2013 State of the Climate: CO2, heat, oceans rise; glaciers retreat

 In this Nov. 15, 2013 file photo, toppled coconut trees dot the mountain with a destroyed village below following Typhoon Haiyan that lashed Leyte and other provinces in central Philippines. As Typhoon Haiyan tore across the eastern Philippines, coconut plantations older than the fathers of the men who tend them were smashed like matchsticks and call centers that field customer service gripes from around the world fell silent. The storm that killed thousands also wrecked livelihoods in the worst hit region, a blow that will ripple long after the disaster fades from attention. AP Photo/Bullit Marquez, File

The Earth got its annual checkup, and according to climate scientists around the globe, it looks as though its fever is continuing to rise.

NOAA released the 24th annual State of the Climate report, on July 17 2014, including data compiled by 425 scientists in 57 countries. According to Thomas Karl, director of NOAA's National Climatic Data Center, "The climate is changing more rapidly in today's world than at any time in modern civilization." When asked how he would rate the health of the planet, he compared it to how a person might look at unwanted weight gain over time. "We're continuing to see ourselves put more weight on from year to year," he said.

The report details an overall trend of rising land and sea temperatures, with most annual land and ocean temperatures among the top ten warmest. Greenhouse gases reached record levels, with CO2 topping 400 ppm at the Mauna Loa Observatory in Hawaii for the first time. Sea level and ocean humidity levels continue to rise, contributing to more deadly weather events, like Super Typhoon Haiyan. Arctic sea ice is retreating while the sea ice near Antarctica is expanding. Antarctic glacial ice - use on land - is retreating.

Here are more highlights:

  • Greenhouse gases continued to climb: Major greenhouse gas concentrations (carbon dioxide - CO2, methane and nitrous oxide) rose to record high levels. Atmospheric CO2 concentration hit a global average of 395.3 ppm for the year. At the Mauna Loa Observatory in Hawaii, the daily concentration of CO2 exceeded 400 ppm on May 9 2013.
  • The Earth's surface continues to warm: Four major independent datasets show 2013 was among the warmest years on record, ranking between second and sixth depending upon the dataset used. In the Southern Hemisphere, Australia observed its warmest year on record, while Argentina had its second warmest and New Zealand its third warmest.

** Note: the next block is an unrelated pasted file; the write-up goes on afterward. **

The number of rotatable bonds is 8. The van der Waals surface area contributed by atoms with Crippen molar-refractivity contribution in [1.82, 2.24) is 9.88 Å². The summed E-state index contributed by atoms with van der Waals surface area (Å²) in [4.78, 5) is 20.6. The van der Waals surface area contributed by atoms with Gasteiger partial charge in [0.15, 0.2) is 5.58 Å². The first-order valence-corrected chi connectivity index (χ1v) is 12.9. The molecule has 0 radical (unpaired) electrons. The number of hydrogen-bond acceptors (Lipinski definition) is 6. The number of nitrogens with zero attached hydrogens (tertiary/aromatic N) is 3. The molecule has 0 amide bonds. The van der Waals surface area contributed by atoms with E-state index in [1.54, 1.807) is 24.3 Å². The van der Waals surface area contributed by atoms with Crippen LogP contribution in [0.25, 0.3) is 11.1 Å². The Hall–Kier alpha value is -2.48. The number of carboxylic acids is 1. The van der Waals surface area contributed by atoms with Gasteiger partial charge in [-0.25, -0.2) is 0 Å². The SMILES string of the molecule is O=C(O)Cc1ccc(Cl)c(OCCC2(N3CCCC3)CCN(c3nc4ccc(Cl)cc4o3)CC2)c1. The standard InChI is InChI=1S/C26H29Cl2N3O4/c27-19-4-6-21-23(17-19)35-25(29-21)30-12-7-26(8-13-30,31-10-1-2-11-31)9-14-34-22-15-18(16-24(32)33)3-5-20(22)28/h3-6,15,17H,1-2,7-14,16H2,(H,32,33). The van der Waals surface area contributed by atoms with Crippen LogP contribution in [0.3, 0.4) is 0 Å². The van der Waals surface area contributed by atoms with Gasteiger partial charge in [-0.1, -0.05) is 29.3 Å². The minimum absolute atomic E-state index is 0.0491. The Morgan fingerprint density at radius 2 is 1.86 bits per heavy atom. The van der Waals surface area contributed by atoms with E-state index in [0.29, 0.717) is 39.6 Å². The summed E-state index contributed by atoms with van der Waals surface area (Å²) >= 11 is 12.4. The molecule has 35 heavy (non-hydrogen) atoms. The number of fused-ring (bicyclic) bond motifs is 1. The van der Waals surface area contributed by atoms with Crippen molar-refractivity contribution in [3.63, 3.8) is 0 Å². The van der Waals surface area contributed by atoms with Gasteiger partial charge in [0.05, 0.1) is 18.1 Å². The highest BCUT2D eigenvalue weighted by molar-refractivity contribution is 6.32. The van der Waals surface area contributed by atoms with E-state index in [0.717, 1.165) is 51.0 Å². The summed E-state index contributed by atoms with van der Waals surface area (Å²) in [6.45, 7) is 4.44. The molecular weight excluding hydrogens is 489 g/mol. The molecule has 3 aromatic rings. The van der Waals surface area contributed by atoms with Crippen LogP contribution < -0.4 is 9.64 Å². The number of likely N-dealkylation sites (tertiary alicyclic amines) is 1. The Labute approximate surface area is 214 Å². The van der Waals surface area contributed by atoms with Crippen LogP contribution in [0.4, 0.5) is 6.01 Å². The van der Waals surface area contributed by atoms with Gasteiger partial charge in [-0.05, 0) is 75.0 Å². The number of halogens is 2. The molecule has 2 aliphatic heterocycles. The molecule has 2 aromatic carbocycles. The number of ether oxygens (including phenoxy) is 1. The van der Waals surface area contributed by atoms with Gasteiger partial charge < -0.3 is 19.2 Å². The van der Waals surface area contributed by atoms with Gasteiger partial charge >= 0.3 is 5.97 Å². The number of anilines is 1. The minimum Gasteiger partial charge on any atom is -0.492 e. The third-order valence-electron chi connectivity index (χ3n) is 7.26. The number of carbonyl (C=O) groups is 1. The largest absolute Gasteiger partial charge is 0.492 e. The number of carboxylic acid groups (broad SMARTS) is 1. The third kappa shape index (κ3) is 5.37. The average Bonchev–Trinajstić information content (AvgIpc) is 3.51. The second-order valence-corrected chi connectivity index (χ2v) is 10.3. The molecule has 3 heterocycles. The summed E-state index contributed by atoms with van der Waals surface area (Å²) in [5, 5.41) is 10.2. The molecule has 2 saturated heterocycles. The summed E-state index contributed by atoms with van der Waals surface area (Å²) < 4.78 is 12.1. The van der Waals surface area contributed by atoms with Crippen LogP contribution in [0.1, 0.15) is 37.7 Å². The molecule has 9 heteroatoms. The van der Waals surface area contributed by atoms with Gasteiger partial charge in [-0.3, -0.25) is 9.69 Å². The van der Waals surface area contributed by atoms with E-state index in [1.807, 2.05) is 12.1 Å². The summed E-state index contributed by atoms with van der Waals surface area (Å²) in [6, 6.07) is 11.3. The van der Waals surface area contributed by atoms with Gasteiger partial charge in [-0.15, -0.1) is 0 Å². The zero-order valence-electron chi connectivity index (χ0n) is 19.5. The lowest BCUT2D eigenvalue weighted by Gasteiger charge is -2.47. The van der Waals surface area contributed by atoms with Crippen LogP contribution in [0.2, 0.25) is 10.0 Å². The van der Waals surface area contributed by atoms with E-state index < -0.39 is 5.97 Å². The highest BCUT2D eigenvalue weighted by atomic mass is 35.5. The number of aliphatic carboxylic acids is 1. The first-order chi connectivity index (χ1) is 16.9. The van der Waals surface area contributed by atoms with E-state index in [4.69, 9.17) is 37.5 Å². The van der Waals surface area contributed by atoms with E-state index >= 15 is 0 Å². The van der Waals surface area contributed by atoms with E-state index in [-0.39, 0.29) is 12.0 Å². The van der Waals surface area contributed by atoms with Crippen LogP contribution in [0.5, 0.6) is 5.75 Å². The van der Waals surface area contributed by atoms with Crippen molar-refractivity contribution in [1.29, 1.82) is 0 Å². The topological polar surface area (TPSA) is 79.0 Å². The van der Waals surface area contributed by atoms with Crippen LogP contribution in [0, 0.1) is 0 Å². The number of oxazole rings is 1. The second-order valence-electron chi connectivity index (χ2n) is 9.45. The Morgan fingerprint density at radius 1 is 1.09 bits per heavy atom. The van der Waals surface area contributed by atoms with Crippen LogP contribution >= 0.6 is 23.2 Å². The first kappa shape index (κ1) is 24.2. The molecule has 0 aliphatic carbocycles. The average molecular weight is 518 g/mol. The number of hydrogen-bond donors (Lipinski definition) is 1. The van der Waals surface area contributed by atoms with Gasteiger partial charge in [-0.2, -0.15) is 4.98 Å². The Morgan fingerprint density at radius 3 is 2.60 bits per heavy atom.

• Sea surface temperatures increased: Four independent datasets indicate that the globally averaged sea surface temperature for 2013 was among the 10 warmest on record. El Niño Southern Oscillation (ENSO)-neutral conditions in the eastern central Pacific Ocean and a negative Pacific decadal oscillation pattern in the North Pacific. The North Pacific was record warm for 2013.
  • Sea level rose: Global mean sea level continued to rise during 2013, on pace with a trend of 3.2 ± 0.4 mm per year over the past two decades.
  • The Arctic sea ice extent remained low as temperatures climbed: The Arctic observed its seventh warmest year since records began in the early 20th century. Record high temperatures were measured at 20-meter depth at permafrost stations in Alaska. Arctic sea ice extent was the sixth lowest since satellite observations began in 1979. All seven lowest sea ice extents on record have occurred in the past seven years.
  • Tropical cyclones near average overall but extreme weather events became more extreme: In the Western North Pacific Basin, Super Typhoon Haiyan - the deadliest cyclone of 2013 - had the highest wind speed ever assigned to a tropical cyclone, with one-minute sustained winds estimated to be 196 miles per hour.
  • Antarctic sea ice extent reached record high for second year in a row; South Pole station set record high temperature: With the South Pole annual temperature rising to a record peak, scientists do not understand why the Antarctic sea ice increased its expansion to reach a record high of 7.56 million square miles on October 1. This is 8.6 percent higher than the record low maximum sea ice extent recorded in 1986. (A previous report noted that Antarctica also experienced its record low temperature in 2013.)

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